Friday, 1 January 2021

Epiphany / Warlock - Bethlehem Down

Epiphany is a Christian feast day that celebrates the revelation of God incarnate as Jesus Christ. In Western Christianity, the feast marks the visit of the Magi to the Christ Child, and thus Jesus' physical manifestation to the Gentiles. Epiphany is celebrated 12 days after Christmas on 6th January (or January 19th for some Orthodox Church who have Christmas on 7th January) and is the time when Christians remember the Wise Men (also sometimes called the Three Kings) who visited Jesus. 

Epiphany is also when some Churches remember when Jesus was Baptised, when he was about 30, and began his teaching. Epiphany means 'revelation' and both the visit of the Wise Men and his Baptism are important times when Jesus was 'revealed' to be very important. 
"Arise, shine, for your light has come, and the glory of the Lord has risen upon you."  Isaiah 60:1
A central question posed throughout the Epiphany season is therefore "Who is Jesus?". Matthew's account of the visit of the Magi with their gifts of gold, frankincense and myrrh reveals him as a King, High Priest and Saviour of all. Isaiah speaks prophetically of the promise for God's glory. Paul continues with Isaiah's theme of unification around a central light which is Jesus Christ, reminding the Ephesians that Gentiles now share in God's promise. Paul is an ambassador for Christ to those who are no longer excluded and this central theme of unity and access for all to the love and teachings of Jesus is particularly pertinent today.

"Bethlehem Down" is a choral anthem or carol composed in 1927 by Anglo-Welsh composer Peter Warlock (1894–1930) set to a poem written by journalist and poet Bruce Blunt. It is a popular anthem used in the Anglican church during the liturgical seasons of Christmastide and Epiphany. (Warlock wrote it to finance a heavy bout of drinking on Christmas Eve 1927 for himself and Blunt, who were experiencing financial difficulty. The pair submitted the carol to The Daily Telegraph's annual Christmas carol contest and won. It was first performed in a Lancaster parish church on December 12th 1930. It was to be the last song Warlock wrote and the manuscript was said to be on his piano when he is believed to have committed suicide days later.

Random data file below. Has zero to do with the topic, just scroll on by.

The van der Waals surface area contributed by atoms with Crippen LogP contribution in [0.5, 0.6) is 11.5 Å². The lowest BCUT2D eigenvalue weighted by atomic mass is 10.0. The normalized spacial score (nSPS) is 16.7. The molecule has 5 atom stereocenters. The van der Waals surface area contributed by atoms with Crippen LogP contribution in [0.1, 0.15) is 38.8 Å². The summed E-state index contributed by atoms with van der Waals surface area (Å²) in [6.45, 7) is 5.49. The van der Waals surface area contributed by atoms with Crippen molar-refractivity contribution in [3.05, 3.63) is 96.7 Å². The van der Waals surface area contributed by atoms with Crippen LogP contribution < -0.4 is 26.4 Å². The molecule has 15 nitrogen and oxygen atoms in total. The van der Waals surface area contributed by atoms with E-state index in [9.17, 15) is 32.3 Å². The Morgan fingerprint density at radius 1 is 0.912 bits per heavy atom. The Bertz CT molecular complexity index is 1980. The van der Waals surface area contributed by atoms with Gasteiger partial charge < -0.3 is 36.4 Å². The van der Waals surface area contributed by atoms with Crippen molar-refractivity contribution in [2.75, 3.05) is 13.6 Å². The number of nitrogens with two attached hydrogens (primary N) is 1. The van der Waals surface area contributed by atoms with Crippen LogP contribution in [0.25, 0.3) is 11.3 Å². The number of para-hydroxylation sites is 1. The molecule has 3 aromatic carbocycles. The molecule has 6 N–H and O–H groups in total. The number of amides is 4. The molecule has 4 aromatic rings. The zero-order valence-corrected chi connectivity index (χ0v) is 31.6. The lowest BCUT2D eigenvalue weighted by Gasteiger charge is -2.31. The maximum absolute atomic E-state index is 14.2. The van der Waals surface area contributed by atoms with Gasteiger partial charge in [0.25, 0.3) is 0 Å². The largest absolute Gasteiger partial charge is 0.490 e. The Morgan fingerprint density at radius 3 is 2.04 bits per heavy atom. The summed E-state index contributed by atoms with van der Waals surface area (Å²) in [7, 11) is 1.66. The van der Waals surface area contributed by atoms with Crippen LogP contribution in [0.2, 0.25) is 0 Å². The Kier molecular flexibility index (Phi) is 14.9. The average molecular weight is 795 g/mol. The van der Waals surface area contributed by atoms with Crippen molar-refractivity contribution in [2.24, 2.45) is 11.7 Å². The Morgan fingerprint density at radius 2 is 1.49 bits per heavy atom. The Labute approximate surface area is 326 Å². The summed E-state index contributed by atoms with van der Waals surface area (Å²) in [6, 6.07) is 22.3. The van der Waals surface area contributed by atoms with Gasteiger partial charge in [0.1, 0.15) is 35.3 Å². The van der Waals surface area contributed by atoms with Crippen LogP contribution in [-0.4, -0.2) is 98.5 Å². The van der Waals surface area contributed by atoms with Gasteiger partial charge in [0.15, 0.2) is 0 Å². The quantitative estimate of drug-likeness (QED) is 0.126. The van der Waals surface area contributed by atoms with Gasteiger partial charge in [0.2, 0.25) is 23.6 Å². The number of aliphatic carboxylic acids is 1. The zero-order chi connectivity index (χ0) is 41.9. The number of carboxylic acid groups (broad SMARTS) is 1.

A composer and music critic, Peter Warlock was born Philip Arnold Heseltine on 30 October 1894. (The Warlock name reflects Heseltine's interest in occult practices and was used for all his published musical works.) He is best known as a composer of songs and other vocal music with a distinctive, original style.


When He is King we will give him the King's gifts, 
Myrrh for its sweetness, and gold for a crown, 
"Beautiful robes", said the young girl to Joseph 
Fair with her first-born on Bethlehem Down. 

Bethlehem Down is full of the starlight 
Winds for the spices, and stars for the gold, 
Mary for sleep, and for lullaby music 
Songs of a shepherd by Bethlehem fold. 

When He is King they will clothe Him in grave-sheets, 
Myrrh for embalming, and wood for a crown, 
He that lies now in the white arms of Mary 
Sleeping so lightly on Bethlehem Down. 

Here He has peace and a short while for dreaming, 
Close-huddled oxen to keep Him from cold, 
Mary for love, and for lullaby music 
Songs of a shepherd by Bethlehem fold.

The boy choristers at King's, Ely performed a different version in December, prompting much discussion on a certain Choral Evensong forum! Here is the version performed, much dark and with a stronger sense of suspense. Hugely atmospheric but quite sad. It is published in "Nöel 2".


This is in fact Warlock's first version, written for piano and voice. Warlock wrote "organ" at the start but as one commentator observes "it looks as though he intended it for organ and then forgot, writing a very pianistic accompaniment that demands more than usual editing by an organist." The original manuscript is here and was auctioned at Christie's, with the following text to accompany the listing:-
"His version for solo voice and organ, written for Arnold Dowbiggin's Christmas recital at Lancaster Parish Church, where it had its first performance on 12 December 1930, brings into starker relief the melancholy import of Blunt's text, with a more adventurous approach to the harmony, and an ending in deepest desolation with dying repetitions of the harmony's falling motif. On 17 December, sixteen days after completing the present manuscript, Warlock committed suicide in his flat in Chelsea, at the age of 36."

A film was made about Warlock's life, released in 2005. ""Some Little Joy" is a drama with music about Philip Heseltine, known as Peter Warlock, who by his death in 1930 at the age of thirty six had composed some of the most perfect gems of English songwriting and elevated hedonism to an art form." You can watch a trailer here:- (Warning, there is some adult content in the trailer.)

Warlock was perhaps not a conventional composer of church anthems, but produced some of the most beautiful music. I feel his work is a reminder that we must avoid assumptions about individuals and their capabilities, and avoid dismissing those with whom we struggle to connect, making this anthem doubly appropriate for Epiphany.

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